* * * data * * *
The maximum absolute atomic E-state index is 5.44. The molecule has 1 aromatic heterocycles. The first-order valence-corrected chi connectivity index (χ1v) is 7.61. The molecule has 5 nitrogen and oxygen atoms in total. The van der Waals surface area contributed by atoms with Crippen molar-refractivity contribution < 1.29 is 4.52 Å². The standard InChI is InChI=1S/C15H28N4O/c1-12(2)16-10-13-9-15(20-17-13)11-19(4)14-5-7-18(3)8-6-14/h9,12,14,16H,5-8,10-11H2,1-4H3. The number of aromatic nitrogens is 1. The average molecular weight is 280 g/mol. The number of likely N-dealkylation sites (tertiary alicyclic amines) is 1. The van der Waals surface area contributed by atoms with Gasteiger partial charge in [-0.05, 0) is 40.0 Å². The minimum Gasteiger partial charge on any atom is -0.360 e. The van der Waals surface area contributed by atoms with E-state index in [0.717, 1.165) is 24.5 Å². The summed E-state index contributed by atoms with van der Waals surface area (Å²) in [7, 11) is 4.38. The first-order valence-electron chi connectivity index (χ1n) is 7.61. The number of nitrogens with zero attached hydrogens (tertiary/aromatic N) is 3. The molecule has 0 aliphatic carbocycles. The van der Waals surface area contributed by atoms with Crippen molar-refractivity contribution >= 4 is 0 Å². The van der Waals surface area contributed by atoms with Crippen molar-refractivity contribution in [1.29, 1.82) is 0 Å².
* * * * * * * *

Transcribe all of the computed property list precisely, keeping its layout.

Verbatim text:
The maximum absolute atomic E-state index is 5.44. The molecule has 1 aromatic heterocycles. The first-order valence-corrected chi connectivity index (χ1v) is 7.61. The molecule has 5 nitrogen and oxygen atoms in total. The van der Waals surface area contributed by atoms with Crippen molar-refractivity contribution < 1.29 is 4.52 Å². The standard InChI is InChI=1S/C15H28N4O/c1-12(2)16-10-13-9-15(20-17-13)11-19(4)14-5-7-18(3)8-6-14/h9,12,14,16H,5-8,10-11H2,1-4H3. The number of aromatic nitrogens is 1. The average molecular weight is 280 g/mol. The number of likely N-dealkylation sites (tertiary alicyclic amines) is 1. The van der Waals surface area contributed by atoms with Gasteiger partial charge in [-0.05, 0) is 40.0 Å². The minimum Gasteiger partial charge on any atom is -0.360 e. The van der Waals surface area contributed by atoms with E-state index in [0.717, 1.165) is 24.5 Å². The summed E-state index contributed by atoms with van der Waals surface area (Å²) in [7, 11) is 4.38. The first-order valence-electron chi connectivity index (χ1n) is 7.61. The number of nitrogens with zero attached hydrogens (tertiary/aromatic N) is 3. The molecule has 0 aliphatic carbocycles. The van der Waals surface area contributed by atoms with Crippen molar-refractivity contribution >= 4 is 0 Å². The van der Waals surface area contributed by atoms with Crippen molar-refractivity contribution in [1.29, 1.82) is 0 Å².